By Anne Christen — One of many Emotional Health blogs on SmartLivingNetwork.com
Most of us already know it, but I feel compelled to say that life isn’t always a bowl of cherries. I tend to think of home – the one place where I can kick back, throw on sweats and a t-shirt, and cry hysterically or dance maniacally if I want - as my sanctuary from the world. But I would be remiss in thinking the world can’t greedily sneak into my home, because it can. Where, then, am I safe to go when I need a reprieve?
The answer is, simply, my own head, which is also the place where I’m least safe, where I blow small slights out of proportion, and worry incessantly about things that will likely never happen.
I once read that people lead two different lives: That which they actually live, as in the real world with real actions, and that which they live in their minds, where their thoughts and memories mingle with infinite possibilities. I know that, locked inside my head, are all kinds of scenarios, some more intriguing than others, that influence who I am. When the thoughts I conjure up are negative, I respond to the world around me with fear and timidity. So what would happen if I filled my head with thoughts of a more positive and forgiving nature?
At this point, I have to offer another quote I’ve previously read: “Eventually you will come to realize that love heals everything, and love is all there is.” For most of my life, I’ve believed the only important love is that between one person and his or her significant other. It’s been just recently that I understand love encompasses far more than this single relationship. Not only does it include that of friends and family, but also love for oneself.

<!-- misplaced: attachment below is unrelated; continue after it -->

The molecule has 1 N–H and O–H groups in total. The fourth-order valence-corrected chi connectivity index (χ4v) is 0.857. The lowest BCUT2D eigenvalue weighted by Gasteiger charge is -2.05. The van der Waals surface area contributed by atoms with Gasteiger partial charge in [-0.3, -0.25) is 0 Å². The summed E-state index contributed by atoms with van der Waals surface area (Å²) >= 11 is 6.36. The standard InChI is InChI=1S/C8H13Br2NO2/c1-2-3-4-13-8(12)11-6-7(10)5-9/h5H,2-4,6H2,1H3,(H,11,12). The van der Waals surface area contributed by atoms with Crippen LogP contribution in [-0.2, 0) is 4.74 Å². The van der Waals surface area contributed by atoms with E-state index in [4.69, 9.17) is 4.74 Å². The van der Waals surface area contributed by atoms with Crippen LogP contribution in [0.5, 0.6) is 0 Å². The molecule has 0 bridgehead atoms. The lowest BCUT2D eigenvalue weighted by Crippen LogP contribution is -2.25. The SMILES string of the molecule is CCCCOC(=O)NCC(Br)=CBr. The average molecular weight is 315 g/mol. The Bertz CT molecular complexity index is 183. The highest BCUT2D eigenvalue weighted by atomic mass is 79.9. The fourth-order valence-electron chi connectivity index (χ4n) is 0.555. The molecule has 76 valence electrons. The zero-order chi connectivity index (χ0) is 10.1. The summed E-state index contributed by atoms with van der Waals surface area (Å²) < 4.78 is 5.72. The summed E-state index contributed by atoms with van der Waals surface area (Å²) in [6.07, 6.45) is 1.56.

Which takes me back to my original point: Self love leads to positive thoughts, and positive thoughts help create a refuge from hurt and worry. These thoughts originate from self-talk, which can make or break your view of the world. Positive self-talk helps you take bad events in stride and see them as temporary setbacks rather than permanent ways of life. Equally important, positive self-talk helps you recognize the best in yourself, not the worst, and keeps you balanced when you do have to face the unpleasant. And herein is the refuge I’m talking about, that place to turn for quiet introspection.
Creating a safe place for yourself requires some work. In addition to consciously striving for positive self-talk, you also need some degree of emotional maturity. This allows you to see that most bad events are not intended as personal blows, but are instead part of the natural ups and downs that come with being human.
Even those with chronic negative self-talk can change their behaviors. The key is to reconstruct the way you look at life. Rather than dwelling in the past and rehashing hurt, it’s better to learn from the experience and move forward. Pick out the things you did right, differentiate those from what you did wrong and forgive yourself. If you don’t do this, inside your head you're bound to create an environment that nurtures negative and unhealthy thoughts.
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